Sara started the conversation by saying “I was just fired, but I don’t know why. I was meeting the numbers, getting the job done, and people were impressed with my results.” After a few coaching sessions, Sara began addressing the brutal facts that brought her career to a halt. She was a top performer with an “if-you-don’t-get-out-of-my-way-I’ll-run-you-over” attitude. She thought of herself as competitive, but others saw her cut-throat. She had convinced herself that results mattered and personal relationships didn’t. She was wrong and she decided to start the painful process of getting honest, rediscovering her strengths, and addressing her “shadow behaviors.”
We began by listing Sara’s strengths. She filled up a sheet of paper and identified the following as her top five strengths: Assertive, Results-focused, Initiator, Logical, and Competitive. We agreed that these are exceptional skills and strengths for someone in her field of consulting. Next, I asked Sara to write down what would happen if she took each strength to an extreme or over-extended it. Her list now reflected the following: Assertive=Bitchy, Results-focused=Cut throat, Initiator=Domineering, Logical=Unconcerned with emotions, and Competitive=Win-lose. After reviewing the sheet, Sara realized that she had lost control of her strengths and had let them turn into what we call “shadow behaviors.” These behaviors are the flip side of our strengths and often cast a shadow or generate a negative perception.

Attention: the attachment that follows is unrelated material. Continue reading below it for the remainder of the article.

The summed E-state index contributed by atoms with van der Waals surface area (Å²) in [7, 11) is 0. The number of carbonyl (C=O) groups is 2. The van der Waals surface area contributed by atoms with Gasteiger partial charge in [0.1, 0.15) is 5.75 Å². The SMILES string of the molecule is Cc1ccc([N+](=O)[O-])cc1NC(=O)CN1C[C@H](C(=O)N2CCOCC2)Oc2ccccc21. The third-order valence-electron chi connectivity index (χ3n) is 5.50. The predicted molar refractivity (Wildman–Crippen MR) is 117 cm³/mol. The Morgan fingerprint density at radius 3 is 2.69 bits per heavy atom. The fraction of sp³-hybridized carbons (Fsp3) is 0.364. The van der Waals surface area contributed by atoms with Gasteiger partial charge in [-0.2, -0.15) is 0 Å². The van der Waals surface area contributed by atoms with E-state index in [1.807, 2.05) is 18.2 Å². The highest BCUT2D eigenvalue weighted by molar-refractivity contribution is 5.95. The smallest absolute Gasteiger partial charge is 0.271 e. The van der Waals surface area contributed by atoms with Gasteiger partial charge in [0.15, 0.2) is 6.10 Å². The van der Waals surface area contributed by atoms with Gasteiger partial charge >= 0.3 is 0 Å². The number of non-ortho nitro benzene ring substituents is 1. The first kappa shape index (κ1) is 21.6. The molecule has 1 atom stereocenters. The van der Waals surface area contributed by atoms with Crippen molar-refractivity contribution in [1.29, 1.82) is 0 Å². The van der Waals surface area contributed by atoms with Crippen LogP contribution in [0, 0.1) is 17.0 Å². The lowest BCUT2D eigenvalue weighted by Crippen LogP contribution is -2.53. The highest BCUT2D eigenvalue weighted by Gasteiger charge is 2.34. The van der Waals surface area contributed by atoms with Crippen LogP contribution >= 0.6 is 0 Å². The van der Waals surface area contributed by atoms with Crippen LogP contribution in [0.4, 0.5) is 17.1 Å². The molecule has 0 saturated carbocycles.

After a few months of working together, Sara made tremendous progress and began embracing her shadow behaviors. She learned that since these “shadows” are directly tied to strengths, they never quite go away. So she focused on communicating more effectively about them instead. She also discovered that by accepting and embracing her “shadows”, they become less powerful. Today, she is a top performing consultant recognized for her self-awareness and is appreciated for her strengths. Last time we spoke she said that a colleague gave her a great compliment when he said “Sara, you drive me crazy when you get into result-producing mode, but I respect your approach and communication style. I feel comfortable calling you on it when you begin to over-focus on results.”